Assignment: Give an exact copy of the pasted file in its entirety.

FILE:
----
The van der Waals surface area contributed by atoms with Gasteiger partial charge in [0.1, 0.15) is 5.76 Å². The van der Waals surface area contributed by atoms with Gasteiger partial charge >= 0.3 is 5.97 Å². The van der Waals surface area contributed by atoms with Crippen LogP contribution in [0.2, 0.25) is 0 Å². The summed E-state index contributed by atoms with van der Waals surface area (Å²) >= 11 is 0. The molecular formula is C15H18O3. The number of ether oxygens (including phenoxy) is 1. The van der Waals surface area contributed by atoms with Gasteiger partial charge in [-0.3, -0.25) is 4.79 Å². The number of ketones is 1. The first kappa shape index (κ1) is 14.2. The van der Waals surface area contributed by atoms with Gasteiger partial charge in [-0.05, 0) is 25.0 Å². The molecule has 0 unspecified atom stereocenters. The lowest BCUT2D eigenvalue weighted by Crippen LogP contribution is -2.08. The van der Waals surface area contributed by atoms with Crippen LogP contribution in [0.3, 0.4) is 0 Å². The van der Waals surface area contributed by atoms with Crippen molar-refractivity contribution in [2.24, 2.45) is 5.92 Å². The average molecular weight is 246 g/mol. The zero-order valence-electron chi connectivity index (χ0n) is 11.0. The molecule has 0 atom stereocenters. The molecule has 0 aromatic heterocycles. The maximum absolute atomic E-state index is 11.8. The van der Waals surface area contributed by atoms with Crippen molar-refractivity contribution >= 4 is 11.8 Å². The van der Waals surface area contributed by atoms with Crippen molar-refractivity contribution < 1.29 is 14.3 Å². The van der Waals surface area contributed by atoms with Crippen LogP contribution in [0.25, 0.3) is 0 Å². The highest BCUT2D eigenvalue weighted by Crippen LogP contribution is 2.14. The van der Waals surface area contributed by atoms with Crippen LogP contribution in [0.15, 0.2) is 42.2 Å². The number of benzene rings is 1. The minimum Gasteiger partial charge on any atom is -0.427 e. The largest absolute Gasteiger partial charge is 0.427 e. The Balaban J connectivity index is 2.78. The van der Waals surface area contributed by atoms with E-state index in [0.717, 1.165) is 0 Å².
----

The van der Waals surface area contributed by atoms with Gasteiger partial charge in [0.1, 0.15) is 5.76 Å². The van der Waals surface area contributed by atoms with Gasteiger partial charge >= 0.3 is 5.97 Å². The van der Waals surface area contributed by atoms with Crippen LogP contribution in [0.2, 0.25) is 0 Å². The summed E-state index contributed by atoms with van der Waals surface area (Å²) >= 11 is 0. The molecular formula is C15H18O3. The number of ether oxygens (including phenoxy) is 1. The van der Waals surface area contributed by atoms with Gasteiger partial charge in [-0.3, -0.25) is 4.79 Å². The number of ketones is 1. The first kappa shape index (κ1) is 14.2. The van der Waals surface area contributed by atoms with Gasteiger partial charge in [-0.05, 0) is 25.0 Å². The molecule has 0 unspecified atom stereocenters. The lowest BCUT2D eigenvalue weighted by Crippen LogP contribution is -2.08. The van der Waals surface area contributed by atoms with Crippen LogP contribution in [0.3, 0.4) is 0 Å². The van der Waals surface area contributed by atoms with Crippen molar-refractivity contribution in [2.24, 2.45) is 5.92 Å². The average molecular weight is 246 g/mol. The zero-order valence-electron chi connectivity index (χ0n) is 11.0. The molecule has 0 atom stereocenters. The molecule has 0 aromatic heterocycles. The maximum absolute atomic E-state index is 11.8. The van der Waals surface area contributed by atoms with Crippen molar-refractivity contribution >= 4 is 11.8 Å². The van der Waals surface area contributed by atoms with Crippen molar-refractivity contribution < 1.29 is 14.3 Å². The van der Waals surface area contributed by atoms with Crippen LogP contribution in [0.25, 0.3) is 0 Å². The highest BCUT2D eigenvalue weighted by Crippen LogP contribution is 2.14. The van der Waals surface area contributed by atoms with Crippen LogP contribution in [0.15, 0.2) is 42.2 Å². The number of benzene rings is 1. The minimum Gasteiger partial charge on any atom is -0.427 e. The largest absolute Gasteiger partial charge is 0.427 e. The Balaban J connectivity index is 2.78. The van der Waals surface area contributed by atoms with E-state index in [0.717, 1.165) is 0 Å².